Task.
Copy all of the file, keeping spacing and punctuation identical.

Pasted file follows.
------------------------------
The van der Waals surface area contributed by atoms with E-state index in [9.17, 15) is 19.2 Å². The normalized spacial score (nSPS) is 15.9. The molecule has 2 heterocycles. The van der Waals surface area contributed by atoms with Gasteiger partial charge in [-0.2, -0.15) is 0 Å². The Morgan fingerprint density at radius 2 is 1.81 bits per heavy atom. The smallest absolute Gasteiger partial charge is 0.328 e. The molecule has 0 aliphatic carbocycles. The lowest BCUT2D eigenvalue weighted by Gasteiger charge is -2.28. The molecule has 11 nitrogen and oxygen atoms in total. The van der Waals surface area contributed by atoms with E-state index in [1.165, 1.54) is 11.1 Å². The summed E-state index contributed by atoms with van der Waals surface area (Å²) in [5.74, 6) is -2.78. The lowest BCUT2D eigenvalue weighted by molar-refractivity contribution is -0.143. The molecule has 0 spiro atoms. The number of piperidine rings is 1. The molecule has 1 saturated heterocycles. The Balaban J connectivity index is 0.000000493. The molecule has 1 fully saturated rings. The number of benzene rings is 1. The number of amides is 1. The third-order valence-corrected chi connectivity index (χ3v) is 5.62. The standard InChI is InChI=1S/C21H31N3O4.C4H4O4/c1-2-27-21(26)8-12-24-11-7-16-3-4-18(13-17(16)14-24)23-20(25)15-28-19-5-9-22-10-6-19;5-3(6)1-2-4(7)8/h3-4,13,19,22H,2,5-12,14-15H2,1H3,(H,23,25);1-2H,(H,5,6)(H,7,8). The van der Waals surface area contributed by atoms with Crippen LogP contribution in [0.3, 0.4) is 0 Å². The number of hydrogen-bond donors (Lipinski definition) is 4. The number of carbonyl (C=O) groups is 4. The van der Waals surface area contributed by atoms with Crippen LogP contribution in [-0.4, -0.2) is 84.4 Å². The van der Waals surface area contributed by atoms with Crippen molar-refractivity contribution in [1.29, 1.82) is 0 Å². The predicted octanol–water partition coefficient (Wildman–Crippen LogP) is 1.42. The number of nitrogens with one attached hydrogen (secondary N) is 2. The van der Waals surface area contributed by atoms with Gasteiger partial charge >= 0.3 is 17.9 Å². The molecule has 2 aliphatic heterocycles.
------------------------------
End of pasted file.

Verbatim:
The van der Waals surface area contributed by atoms with E-state index in [9.17, 15) is 19.2 Å². The normalized spacial score (nSPS) is 15.9. The molecule has 2 heterocycles. The van der Waals surface area contributed by atoms with Gasteiger partial charge in [-0.2, -0.15) is 0 Å². The Morgan fingerprint density at radius 2 is 1.81 bits per heavy atom. The smallest absolute Gasteiger partial charge is 0.328 e. The molecule has 0 aliphatic carbocycles. The lowest BCUT2D eigenvalue weighted by Gasteiger charge is -2.28. The molecule has 11 nitrogen and oxygen atoms in total. The van der Waals surface area contributed by atoms with E-state index in [1.165, 1.54) is 11.1 Å². The summed E-state index contributed by atoms with van der Waals surface area (Å²) in [5.74, 6) is -2.78. The lowest BCUT2D eigenvalue weighted by molar-refractivity contribution is -0.143. The molecule has 0 spiro atoms. The number of piperidine rings is 1. The molecule has 1 saturated heterocycles. The Balaban J connectivity index is 0.000000493. The molecule has 1 fully saturated rings. The number of benzene rings is 1. The number of amides is 1. The third-order valence-corrected chi connectivity index (χ3v) is 5.62. The standard InChI is InChI=1S/C21H31N3O4.C4H4O4/c1-2-27-21(26)8-12-24-11-7-16-3-4-18(13-17(16)14-24)23-20(25)15-28-19-5-9-22-10-6-19;5-3(6)1-2-4(7)8/h3-4,13,19,22H,2,5-12,14-15H2,1H3,(H,23,25);1-2H,(H,5,6)(H,7,8). The van der Waals surface area contributed by atoms with Crippen LogP contribution in [0.3, 0.4) is 0 Å². The number of hydrogen-bond donors (Lipinski definition) is 4. The number of carbonyl (C=O) groups is 4. The van der Waals surface area contributed by atoms with Crippen LogP contribution in [-0.4, -0.2) is 84.4 Å². The van der Waals surface area contributed by atoms with Crippen molar-refractivity contribution in [1.29, 1.82) is 0 Å². The predicted octanol–water partition coefficient (Wildman–Crippen LogP) is 1.42. The number of nitrogens with one attached hydrogen (secondary N) is 2. The van der Waals surface area contributed by atoms with Gasteiger partial charge >= 0.3 is 17.9 Å². The molecule has 2 aliphatic heterocycles.